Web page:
January 8, 2019 10:50 am
'63 Boycott, one of 10 short documentaries to advance as a contender for Best Documentary Short at the 2019 Academy Awards, is now available for free streaming for one week only through Kartemquin Films, Public Media’s WORLD Channel and the PBS App.
PBS WORLD Channel will broadcast ‘63 Boycott nationwide on February 25.
The award-winning film directed by Gordon Quinn, the co-founder of Kartemquin Films, and produced by Rachel Dickson and Tracye A. Matthews, revisits October 22, 1963, when more than 250,000 students boycotted the Chicago Public Schools to protest racial segregation. Many marched through the city calling for the resignation of School Superintendent Benjamin Willis, who placed trailers, dubbed ‘Willis Wagons,’ on playgrounds and parking lots of overcrowded black schools rather than let them enroll in nearby white schools.
Blending unseen 16mm footage of the march shot by Gordon Quinn when he was just 21 years old with the participants’ reflections today,’63 Boycott connects the forgotten story of one of the largest northern civil rights demonstrations to contemporary issues around race, education, school closings, and youth activism.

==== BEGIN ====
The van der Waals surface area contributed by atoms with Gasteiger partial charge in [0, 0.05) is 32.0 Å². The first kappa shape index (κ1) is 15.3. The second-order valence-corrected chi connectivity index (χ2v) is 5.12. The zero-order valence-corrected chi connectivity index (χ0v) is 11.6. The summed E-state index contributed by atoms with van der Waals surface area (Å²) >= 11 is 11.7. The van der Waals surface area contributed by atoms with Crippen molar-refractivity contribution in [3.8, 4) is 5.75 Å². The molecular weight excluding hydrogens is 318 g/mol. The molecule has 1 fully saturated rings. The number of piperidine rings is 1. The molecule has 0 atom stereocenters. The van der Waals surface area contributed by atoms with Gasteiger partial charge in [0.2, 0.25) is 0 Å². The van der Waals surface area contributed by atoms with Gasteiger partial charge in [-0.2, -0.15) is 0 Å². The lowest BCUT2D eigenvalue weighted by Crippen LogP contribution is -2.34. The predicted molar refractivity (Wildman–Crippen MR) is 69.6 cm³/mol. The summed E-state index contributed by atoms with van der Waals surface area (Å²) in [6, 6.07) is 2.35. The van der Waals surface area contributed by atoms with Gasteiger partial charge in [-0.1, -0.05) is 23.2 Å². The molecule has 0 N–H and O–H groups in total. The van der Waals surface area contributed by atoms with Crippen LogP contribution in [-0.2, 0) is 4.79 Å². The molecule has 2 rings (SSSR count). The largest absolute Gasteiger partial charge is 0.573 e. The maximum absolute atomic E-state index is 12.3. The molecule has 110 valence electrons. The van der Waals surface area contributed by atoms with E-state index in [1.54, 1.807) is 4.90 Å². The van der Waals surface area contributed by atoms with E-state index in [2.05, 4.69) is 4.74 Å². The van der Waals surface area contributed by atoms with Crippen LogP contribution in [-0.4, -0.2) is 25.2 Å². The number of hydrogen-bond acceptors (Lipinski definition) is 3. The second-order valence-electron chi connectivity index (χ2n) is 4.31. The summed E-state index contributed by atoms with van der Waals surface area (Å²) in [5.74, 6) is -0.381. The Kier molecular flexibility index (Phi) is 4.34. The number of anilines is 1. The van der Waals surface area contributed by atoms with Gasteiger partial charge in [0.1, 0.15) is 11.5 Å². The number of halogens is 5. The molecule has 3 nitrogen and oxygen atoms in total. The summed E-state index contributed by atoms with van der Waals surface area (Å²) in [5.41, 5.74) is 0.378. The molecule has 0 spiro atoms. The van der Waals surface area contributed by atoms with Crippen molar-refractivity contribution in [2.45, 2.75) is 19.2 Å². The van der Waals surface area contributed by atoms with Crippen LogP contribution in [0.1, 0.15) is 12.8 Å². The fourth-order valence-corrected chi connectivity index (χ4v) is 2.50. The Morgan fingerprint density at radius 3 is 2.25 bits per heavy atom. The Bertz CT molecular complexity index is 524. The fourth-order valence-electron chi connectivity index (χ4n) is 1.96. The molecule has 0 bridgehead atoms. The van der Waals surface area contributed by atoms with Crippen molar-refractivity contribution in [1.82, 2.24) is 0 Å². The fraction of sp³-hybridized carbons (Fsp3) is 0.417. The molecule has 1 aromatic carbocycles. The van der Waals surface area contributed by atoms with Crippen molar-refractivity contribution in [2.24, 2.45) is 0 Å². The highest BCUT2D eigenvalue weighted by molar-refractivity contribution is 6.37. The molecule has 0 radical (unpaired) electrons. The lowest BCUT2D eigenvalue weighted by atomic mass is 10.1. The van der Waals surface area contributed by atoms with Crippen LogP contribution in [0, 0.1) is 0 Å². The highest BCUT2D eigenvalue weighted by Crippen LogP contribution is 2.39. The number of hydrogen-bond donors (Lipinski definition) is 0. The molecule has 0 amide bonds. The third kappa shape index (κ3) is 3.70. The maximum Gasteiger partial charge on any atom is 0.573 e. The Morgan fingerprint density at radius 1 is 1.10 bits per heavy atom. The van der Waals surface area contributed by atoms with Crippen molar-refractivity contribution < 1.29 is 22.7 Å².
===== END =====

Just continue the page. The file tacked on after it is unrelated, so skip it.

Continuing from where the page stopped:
“I’m very happy to be working with PBS again. I believe it’s essential that a film about the struggle for equality and equity in education be accessible to all,” said Quinn.
‘63 Boycott won the Best Short Documentary Award at the 2018 Nashville Film Festival and the Audience Award at the 2018 Pan African African Film Festival. In 2018 it was an official selection of the Museum of Modern Art’s Doc Fortnight and earned a place on DOC NYC’s Shorts Short List of 2018.
The film also won Best Short Documentary at the Berlin Black International Cinema Exhibition, the Roxbury International Film Festival, the Adrian International Film Festival, and the Montreal International Black Film Festival, and the Jury Citation Award at the Black Maria Film Festival.
‘63 Boycott is directed by Gordon Quinn and produced by Rachel Dickson and Tracye A. Matthews. Edited by Liz Kaar. Executive produced by Betsy Steinberg, Justine Nagan and Gordon Quinn.